Originally aired on December 14, 2020 @ 5:00 PM - 5:30 PM EDT
Join Rick Wootten for a conversation with marketing leaders to understand more about marketing and the people who are shaping this discipline. What advice do they have for up-and-coming brands? How do they navigate the challenges associated with an increasingly noisy world? What's their superpower?
Learn from the experts on how to build great and enduring brands, engender trust and advocacy, and drive adoption and use of new products and technologies.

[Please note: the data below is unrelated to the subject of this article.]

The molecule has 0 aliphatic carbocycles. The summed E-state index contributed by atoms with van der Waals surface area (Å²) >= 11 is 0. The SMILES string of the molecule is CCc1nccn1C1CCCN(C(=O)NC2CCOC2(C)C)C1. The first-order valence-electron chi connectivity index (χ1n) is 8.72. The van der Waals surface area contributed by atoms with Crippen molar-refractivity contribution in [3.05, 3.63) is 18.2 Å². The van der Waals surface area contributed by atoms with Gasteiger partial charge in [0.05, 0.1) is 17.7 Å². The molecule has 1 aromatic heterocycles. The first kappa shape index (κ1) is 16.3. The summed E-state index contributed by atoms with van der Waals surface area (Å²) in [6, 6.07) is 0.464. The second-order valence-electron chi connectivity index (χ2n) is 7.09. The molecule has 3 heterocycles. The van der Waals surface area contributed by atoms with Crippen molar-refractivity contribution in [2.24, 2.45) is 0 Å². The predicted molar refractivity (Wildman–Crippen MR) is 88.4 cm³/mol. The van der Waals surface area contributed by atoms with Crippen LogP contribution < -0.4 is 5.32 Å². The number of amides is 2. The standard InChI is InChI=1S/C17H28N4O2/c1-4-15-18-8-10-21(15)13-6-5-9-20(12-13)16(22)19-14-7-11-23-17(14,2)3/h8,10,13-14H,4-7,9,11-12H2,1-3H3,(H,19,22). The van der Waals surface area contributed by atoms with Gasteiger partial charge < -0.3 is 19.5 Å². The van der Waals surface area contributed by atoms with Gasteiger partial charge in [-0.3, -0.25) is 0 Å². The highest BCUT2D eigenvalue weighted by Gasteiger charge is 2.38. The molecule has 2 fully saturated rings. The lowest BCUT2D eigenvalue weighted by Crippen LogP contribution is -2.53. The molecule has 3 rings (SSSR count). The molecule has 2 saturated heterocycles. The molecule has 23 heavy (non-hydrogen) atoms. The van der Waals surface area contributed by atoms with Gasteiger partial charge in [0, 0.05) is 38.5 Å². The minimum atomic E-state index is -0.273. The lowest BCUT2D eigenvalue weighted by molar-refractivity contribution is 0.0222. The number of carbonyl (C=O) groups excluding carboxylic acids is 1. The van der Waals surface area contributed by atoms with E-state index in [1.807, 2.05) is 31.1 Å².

Welcome to the show Marketing Matters. This is a great opportunity for me to interview some of the brightest minds in marketing, particularly in tech marketing and Internet marketing. On today's show, I'm going to be interviewing Lief Koepsel. I've actually known Lief for a number of years. We worked together. Lief, in many ways, was my mentor when I decided to learn something about channel marketing. We had the opportunity to work together for a while at SonicWall, a network security company. Then he moved on and he headed up teams, not only at SonicWall, but at Cisco and Hewlett Packard and has really been one of the thought leaders in the channel marketing space, particularly in networking and security. Welcome to the show, Lief. It's great to have you here. Thank you. Glad to be here. You were telling me you actually watched a show or two beforehand to get an idea of what I was inviting you to. You saw Dave. Dave was the previous host. Dave's great. We're still friends. His first question, I always loved it, so I've continued to do it, is have some fun with this. Every comic book hero, villain, any major plot character always has a backstory. Comic books are great about that. Put yourself in the shoes of a comic book character. What's your backstory? How did you get to where you are in doing marketing? What drew you into the channel part of it? That's a great way to ask the question because all of a sudden my mind was flashing on comic book frames. The little kid crying, Batman crying over his parents dying and seeing the bat fly off and things like that. Mine wasn't near as dramatic as that. I was in college and my favorite class was strategic marketing. Loved it. However, I got an electrical engineering degree and became an electrical engineer for a couple of years. Did that really well for a while. From there, I went into sales. Ironically, when I was in marketing in college, they said, no matter what, you're going to have to become a salesperson to become a marketing person, which I said, no way in hell I'm going to do that. I did it. Five years as an engineer, 15 years as a sales guy, and then I got into marketing. That combined background of engineering and sales really helped to make me a great strategic marketing guy. I loved it. I'm doing now what I learned or what I had been doing in that class of strategic marketing so many years ago. That's my story. If I remember right from our earlier conversation, at some point you may even become a professor and you may start teaching this whole heavily thing, right? Well, it's funny. The thing I don't want to teach is marketing. No, too much close to what I'm doing now. What I do like to do, and you and I have a shared passion, is geek out on technology. I'm getting back into the practical side of electrical engineering and working with a local community college to develop a curriculum on practical electronics and practical. In the hacker space and maker space and Raspberry Pis and Arduinos and those types of things, that's what I started out as an engineer and I'm just returning to that. Yeah, and that makes sense. I think I've shared this with you before, but when I went through college, I remember coming out and realizing that all the practical skills they taught us were outdated. It was kind of a unique time, right? It was the 90s, and so everything was transitioning very quickly to the Internet. I learned AutoCAD, I learned Photoshop, I learned those types of tools, but we were using three, four-year earlier versions of it, but the technology had advanced so quickly that most of the skills that we learned coming out were not relevant or as relevant, I should say. Focusing on that, I think, is a great add for you. I think one thing I know about you is you take all the theory and what have you and you're able to actually implement that in a practical way. I think that's one thing that kids coming out of college really need to have that they don't have in their quiver today. Thanks. Another fun conversation you and I've had recently was this idea of trying to talk to people about what we do for a living, right? You've got two sides of the coin. You have people who see the Apple ads and they think, oh my god, what you do is amazing, I love it, and then on the flip side, there's the used car salesman TV commercials and so they think that we're trying to sell them stuff that they don't want, but you actually have a pretty good way of describing what we do and why it's important. Why don't you share that? Yeah, thanks because it's really important to me. I mean, because my passion has been marketing for quite a few years and when I heard this phrase and read it and it really mattered to me and essentially marketing is creating value for your product or service in the eyes of the customer. And so you just need to know, well, what does the customer want? What's the problem they're facing and how does your product help solve that problem? And I think people get away from that. They don't understand, it's like we're trying to bias them or prejudice them and what we're trying to do is help. And years ago, I was at one of these technology sessions and some engineers proudly said they created this product without marketing and I'm thinking, well, then you created something that has no value to the customer because marketing is or that's all you did was phenomenal marketing and you just didn't know what you called it engineering. But one way or the other, you're just simply marketing is creating value for whatever you have in the eyes of the customer. Yeah, but you made me think of this. I think I've mentioned a couple of times in the show and that's Tesla. Tesla is super interested because Elon gets up and says, we don't have marketing, we don't do marketing. And in fact, actually him getting out there in front of people and pushing the product and doing crazy things like launching one of the cars into space and doing all the racing and things like that, that is marketing. And then he made a really bold move earlier this spring and he went ahead and just eliminated his PR department completely. And so there's nobody to talk to for the press. And I think the first one was interesting because I feel like he's undervaluing what he's doing, which is marketing. But then eliminating PR is dangerous in my opinion. When you really look at that, it works okay when you don't have competition and people just kind of take you at face value. But when all of a sudden you've got Riven and Ford and everyone else, Hyundai, I just saw this weekend had a really big push around electric vehicles. When you have all these folks who really actually know how to leverage PR to sell a product, it's going to be interesting to see how competitive Tesla will be in a year or two with that. And so your point about the engineer you're talking about at the party, I think that's the case. But you know what? You and I have been in tech for so long. We know that this is the case when you come from a technology-driven company. There is usually a suspicious, we'll leave it at that, there's a suspicion of marketing and the value we bring or don't bring. And by the way, one of the ways you and I have both been successful in our careers has been showing that value. And that's why coming together with the creative and the analytical side has been really powerful. In fact, you touched on this a minute ago, but one of the things I think is interesting is if there's a nerdier marketer than me, it's you. I think of myself as being pretty nerdy. I take that as a high compliment, by the way. Absolutely. How did you get into some of this stuff and talk to us about some of these side projects you do? Well, here's an interesting one I was thinking about because this happened over the summer. I was working with another student in a maker space and just helping them out. And what they wanted to do, one of the ag companies, I lived down in Monterey near Salinas, and one of the ag companies wanted to use a raspberry pie and a camera to take a look at blueberries and identify green blueberries versus blue blueberries and then be able to understand the ratio of them so that they knew whether or not they're getting a good crop or not. And so it involved photo analysis or image analysis or green and blue pixels. And then I had to create a web-based system to upload all these images to the cloud. And then we had to create a user interface so they could see all this stuff. It was a massive project by two engineers. One was a 21-year-old engineering student and one was an old guy, me. It was fun, though. Towards the end, it was like, oh, my God. The first 90% of the project takes 90% of the time. Then the last 10% takes another 90% of the time. And it was that last 90% that was killing me. But that was a fun, geeky, geeky project. Yeah. I remember at one point, I think we were still working together at the time, and you were building a database, a book database for your dad for his collector book. 10,000 books. Totally. So these are interesting things for a marketer to be doing. How does that fit into how you market people's products? Going back to the blueberry one, what was interesting was we were working with the CEO of a very small company that wanted this to be developed. And it was interesting because if you think about the beginning of the technology adoption lifecycle, he was at the very beginning where he had this phenomenal product that could go into the field and help a company understand what the quality was as they were picking the blueberries. Except it was complete disruption for what those growers wanted to do. They're going, well, no, we just count at the end of the day how well we did. He goes, you can know live what's happening right now. But it was disruption. And he said he was having difficulty helping them understand the value of the product because it disrupted how they're doing. And that's a classic marketing issue, which is introducing a new product into any base or segment. You've got to figure out, OK, how much friction do you have to overcome to overcome that initial status or friction of adoption? And so once again, it's just understanding what's the value of this in the eyes of the customer. Yeah. So are you going to productize that? I'm not. I'm done with that. I'm moving on. You know me. I'm ADD. I'm going on. I really love kind of starting projects, getting them going. And then it's like, OK, I'm done. Let's go. What else is going on? I've got to move on. You just want to prototype. Yes. I love prototyping. That's awesome. Yeah. Oh, yeah. You remember, I was really big into the Raspberry Pi and building stuff out of the Raspberry Pi for a while. And I think if I remember right, we usually would have fun debates back and forth because you were more of an Arduino guy. Yeah. Is that right? Yeah. So it's I guess that's the modern day sports team thing. You know, I have my 49ers and you have your Raiders and that all over the boards. That's cool. Hey, so one of the other things I remember about you is that you're a voracious reader. You love reading and, you know, often would offer up some great books for me to read or others to read that work for you. You know, thinking of the audience as, you know, the marketers here, what are some of the books that come to mind for you that you think are must reads for marketers and why? That's it. I love that question because that's it. That is really critical to me because it and it's not there's not a long list. I mean, to me, there's three fundamental books that I and a fourth, which ironically, you actually already mentioned inadvertently. The first one is deals with crossing the chasm. But the better one of that, and your own CMO mentioned it in a which is inside the tornado, because inside the tornado takes the concepts of crossing the chasm and puts them into if you're here in your product life cycle, this is what you need to do. If you're here, this is what you need to do. And so it's a nice way of helping people understand. And I think that book is still incredibly important some 20 some years later. So inside the tornado, absolutely. The innovators dilemma is the second one by Clayton Christian Clayton Christiansen, phenomenal man, phenomenal authors just recently passed away. And um, but the innovators dilemma, I lived as a distribe salesperson for I was the drive sales guy for 10 years. And, and it just talks about the issue that people face when you have a product that has half the features at one 10th the price. And how do you sell that? And how do you create value for something that's missing something that everybody thinks is important, but then you realize no, actually, it's not that important. Though I did have someone one time tell me he goes, Oh, we've we're innovators dilemma, we have twice the features at 10 times the price, or, you know, it's like, dude, you got to get the ratio all wrong, you know, no, it's like, it or, you know, it was just okay. So make sure that innovators dilemmas is a great one. And the third one is a brand new or one that's been out only for about three or four years. But B for B, and it's talking, it's really about us how services led companies can be successful, but you're a great practitioner of it without even knowing it, because B for B talks about this new salesman called auto. And basically, it's auto renew auto sell, how do you you know, when it's basic, it's essentially helping companies understand the complete customer life cycle. And then how do you how do you get them and make sure that they're happy when they when they first purchase the product? And then as they as they use the product, how they maximize the use of the product, and then how you know, when they're renewing, making sure that they're happy through that. And none of that is nefarious. I mean, you're Yeah, you're trying to get them buy more. But that's because you believe your product has value for those customers. And, and what it what it does point out is it says, Look, if you don't have people buying into your product and subscribing to your product early on, that's your problem, not the customer's problem. And that's a, you know, I think that that's a great book. And then the last one, which is a bonus, because you mentioned it, the challenger sale is a is a huge one, and one that's really important to me. And, and that's the way I sold, but it's also a great way to help people understand how to market. Yeah, no, that's a good point. But you know, your your description of the innovators dilemma. You know, we talked about palm many times before, yeah, brings up one of the things we used to see a palm all the time where you would have a feature, which hardly anybody used, but nobody was comfortable buying the product unless it had it. Yes. And and so in that particular case, it was the infrared port. And they SD card slot. Hardly anybody use those. I mean, the geeky people all use them. But beyond that, most people didn't write they had like three or four use cases. And they and so but you couldn't bring out a product that didn't have it or else they would they would see it as it was a less than product. And so you know, it like how do you how do you eventually sell that out? And in their case, it was, you know, to basically create enough compelling other features for people to lean towards versus, you know, something I mean, it was it was always cool, you'd walk up to somebody and hold down the contact button, and it would beam them your business card. And that was the coolest thing ever back then. But yeah, that was that was a that was an interesting one. So yeah, that's cool. You know, I you talk about, you know, the ongoing relationship with customers and showing lifetime value and keeping them engaged. And, you know, for a company like ours, that's, that's super important, right? I mean, absolutely. We sell something that when it works is somewhat invisible, much like when we're at Sonico, right? In fact, Sonico is a really good example of that. Because, you know, with the next generation firewall, when you and I started, all they were selling was the hardware, right? And then you would have to add on the services later. And, you know, so you had like these dismal, you know, attach rates, because they didn't sell. So what did what did you and I do? We went and we created Total Secure, right? And so it was a bundle. And we sold the hell out of that thing. I think if I remember right, there was like a third of their business at one point with the with these bundles. And I think you even went as far as like doing like, bundles of bundles for like getting in, you know, for service providers to get them up and running. And, you know, it was, it was incredible. But then we also did we, I used to call it the OnStar email, although, you know, it wasn't had anything to do with OnStar. But I had a car that had OnStar. And every month, it would email me and tell me the health of the car and what I needed to think about when my next service was due and how many miles I put on whatever it was. I always thought that was genius. And so, you know, we built that, right? We built that as Sonovo. We went and, you know, designed this whole newsletter around letting you know the health of your network based on the activity. Here's how many threats we saw, here's how many, whatever. And to your point, you know, that, you know, no longer being invisible and actually showing them the value that you're bringing on a monthly basis, enabled us to get astronomical, you know, renewal rates. And it was because we get exactly what you're talking about. We showed them the value, as opposed to, you know, just waiting and seeing if they noticed it on their own. Well, it's funny you bring that one up, because I was thinking about that same example, just before this call. And I remember, the reason why we ended up doing it was because they asked me to do a little bit of research on on to find out why we weren't selling service. So I went back to the guy that we both know. And, and I said, the reason we're not selling service is because we're not selling service. And, you know, he got red in the face, like he usually does. And, and I said, the point is, we're not even putting it out there for them to understand, you know, in other words, it's buried deep, deep, deep in the product list, and people will just see the hardware and go, okay, I'll buy the hardware. And so it's, you have to make sure in marketing that you, you know, first, number one, make sure it's available, and make sure people are aware of it before you start trying to do any promotion, because sometimes they'll just go, oh, I didn't know I needed that. Yeah, it's simple. The reason you're not selling something is because you're not selling it. I remember having a conversation with somebody, one of the security companies I worked with. And they they were complaining about the amount of email that was being sent. I mean, how many times have you heard this in our credit? We're sending too much email, it's never email, actually, send too much spam, we send too much. Yeah, it's always spam. But the point that I made that that it was funny, because it was one of those ones that just shut down the conversation was, so what you want me to do is not tell them when we release new security products that can make their network more secure? It's like, well, no, I just don't want to send them so much email. Like, yes, we're gonna we're gonna work on that. Yeah. But I think to your point, I think that's important that we that we help people appreciate the value of what they're getting, so that they want it, but also so they keep using it. And exactly. It's paramount. Yeah. So, so when I was talking to a couple folks before today's interview, and one of them was saying, like, I don't know, maybe I'm into somebody, it was somebody in the team, and they're interested in a lot of different roles. And they're early in their career. And they're trying to decide, they're like, well, like, do I want to do channel marketing? Like, you know, what does channel marketing like? So what kind of advice would you have for somebody like that? Who's early in their career, they're trying to decide, do I do demand gen? Do I do channel? Do I do branding? Like, you know, I'm from as a channel marketer, an expert in channel marketing, what would your advice be to somebody like that? A channel marketing for me was fun for two reasons. One is you have to, it's more, you have to understand from a marketing perspective, that when you're saying you're creating value in the eyes of the customer, that that your customer is not the customer, when you're channel marketing, your customer is the channel. And they have to look at it as a business proposition. In other words, how are they going to make money, and it has to fit into their business. And so what was really fun for me was understanding how people that were selling my product, how they made money, you know, and some were managed services, some were just resale. And there's, and there's a complete complex business model to what they do and how they do it. And they're really interesting people. In other words, they take on your product, and they want to be able to the ones that you really work with a lot, they end up being the evangelist, they tell you what's so great about the product. And so that it's a, it's a self fulfilling paradigm in that that you feel better because you're helping other people build their business when you're doing channel marketing, that are partner marketing, and so on. And so that's one of the reasons why I really enjoy channel marketing. And the second reason is, is just it's the best way for me to describe it is, as a friend of mine told me, she says, there's cat people, and there's dog people, you either enjoy being a channel marketer, you enjoy being in partner marketing, or you're a dog person, you know, it's like, not that much, not that big a deal to you. And that's, and it's, and that is the way it is, I found a lot of people, they just look at me, and they just kind of cock their head to the side and say, I don't get what you do. I don't understand how this works. I go, I don't understand how your stuff works either. You know, it is, it is, it can be very difficult for a channel marketer, because it's not, it's not like, you know, if you're in a direct business, like, like we are, I can do a campaign, and then I can show a result and, you know, a very direct way of sales. So much of what a channel marketer does, ends up helping to fuel the channel, but it's hard to say, you know, this webinar that we did, this event that we did, this white paper that we did, resulted in this amount of income, you have to kind of look at the whole thing. And that's, that's always challenging. And I know, I know you worked over time to try and overcome that. But I think it's, I think it's something that a lot of people face. And, you know, that's, that's where the challenge comes in, where you almost need to be self, you know, attaboy, you know, just... Yes, you absolutely, you nailed it. I, you know, it's just that, you know, it's, in the other interview I watched with Jake, they joked a little bit about attribution. And, you know, how do you, you know, then that's on the direct side, you're dealing with attribution. And then on the partner side, it's, it's really tough. And so, yeah, it's not there. However, there are things, that's what you just learn how to do. And you just understand, like, if you, if you go and put this in front of the partner in this way, and help them understand how it helps their business, they'll move mountains for you. And Total Secure was a great example. You know, and Total Secure was an incredible success. The partners loved it. I created a kind of similar service like that at Cisco, the small business service. And I remember being at a partner event, and we're on a big bus out to some, you know, hootenanny somewhere in Texas. And the guy, he's sitting there and he goes, he goes, so what do you do? I said, I'm part of small business team. And he goes, Oh, my God, he goes, that small business service. He said, that is the most incredible thing I've ever seen is because that's made it so easy for us to add service onto every single product we sell. And I said, Wow, thanks. I that was my baby. And you know, and it's like, so those are the things that you just when you do, you just feel like, God, I finally, you know, you know, once or twice, you know, in your entire career, but that's okay. You know, if you're as old as I am, you know, did you record it? No. Can you say that again into my iPhone? That's right. I listen to it every morning when I get up. Yeah. That's awesome. Hey, you know, so so we don't have a lot of time. But you know, one of the questions I love asking people is, you know, talk a little bit about, you know, like a campaign that you did that, you know, we talked a couple of them. But you know, campaign you did that you're super excited about, but then maybe maybe that or instead, you can talk a little bit about one that just tragically went wrong and was hilarious. Because I think that was just as important. It is, though, it just went tragically, it didn't, it wasn't, it wasn't hilarious. No, I did one, I actually, the the so total secure small business service were my successes that I had. However, there was one where I, where I was within Cisco, and I'd been there about 10 years. And I fell in love with the challenger sale. And I wanted to advocate it inside the company. And the CMO knew that it was important to me. And I had some people supporting me. Except, I just couldn't do it, I had just kind of fought enough battles inside of Cisco, because some, I mean, certain things take a lot of personal equity to overcome. And that's, and I had lost my passion. And so that one never got off the ground, I kind of gave it a half hearted, you know, you guys really need to try this, it's going to be great, you know, and it's like, yeah, well, okay, whatever. And the challenger sale, as one of the guys that was presenting it to us one time from CEB at the time, he goes, this is so meta, I'm using the challenger sale to help you understand the challenger sale. And that's really what you had to do. And only a geek from CEB could get away with that. And I couldn't. And so therefore, you know, I wasn't successful. And I eventually left Cisco after that. But the point of the story is, use your passion, to help make things happen. We made Total Secure happen, because we believed in it. I mean, it was something that was really important. I mean, Self Small Business Service was successful, because me and a small group of people believed, look, this is the way to go do it. Simplify, simplicity beats complexity. And just, you know, it just makes it so much easier for people to purchase it. And so that's the, that's the lesson. But it was tragic. But you know, I, I wouldn't, I wouldn't hold that one too much as a negative. I mean, how many times in our career have we have we tried to get something that we believe in off the ground, and no matter what, it's not gonna not gonna happen. Sometimes companies aren't ready. Sometimes the sometimes we're wrong, by the way, you know, occasionally, you know, oh, look, we're almost out of time. There's it on that one. I popped my mic out. But no, I refuse to say that I was ever wrong. One of the guys I worked for, I'll give him credit was page Murray at Palm. I remember he was working on a presentation. He was he was our head marketing exec. And he's like, I'm gonna do completely different. I'm going to prepare slides on everything I've done in my career wrong, so that people can understand what not to do. I thought that was so much fun. That'd be a long presentation for me. Yeah. Yeah, that's, but you know, that's because you're not afraid to take a risk and to try something and then learn from it and improve. And that's a good thing. And people, people need to do that. Like I think it's a Facebook who says something along the lines of fail fast, fail often, but learn right. So that's a that's a good thing. So we're almost out of time. I got some fun questions we can go through here. And you know, just kind of lead us out. The first one I just have to ask because you brought it up. Are you a dog person or cat person? Actually, I'm a dog and cat person. We don't have cats right now. We have two golden retrievers, but I actually love both species. Nice. I'm more of a dog person, not by a lot, but a little bit. But I'm allergic to cats. So cats are kind of out. Yeah. Coke or Pepsi? Coke. Always. Nice. Ford or Chevy? Fix or repair daily? No way. Chevy. Okay. Marvel or DC? Oh, Marvel. Absolutely. Nice. Yeah. All right. And we're out. We are clear. Thank you, sir. That was good.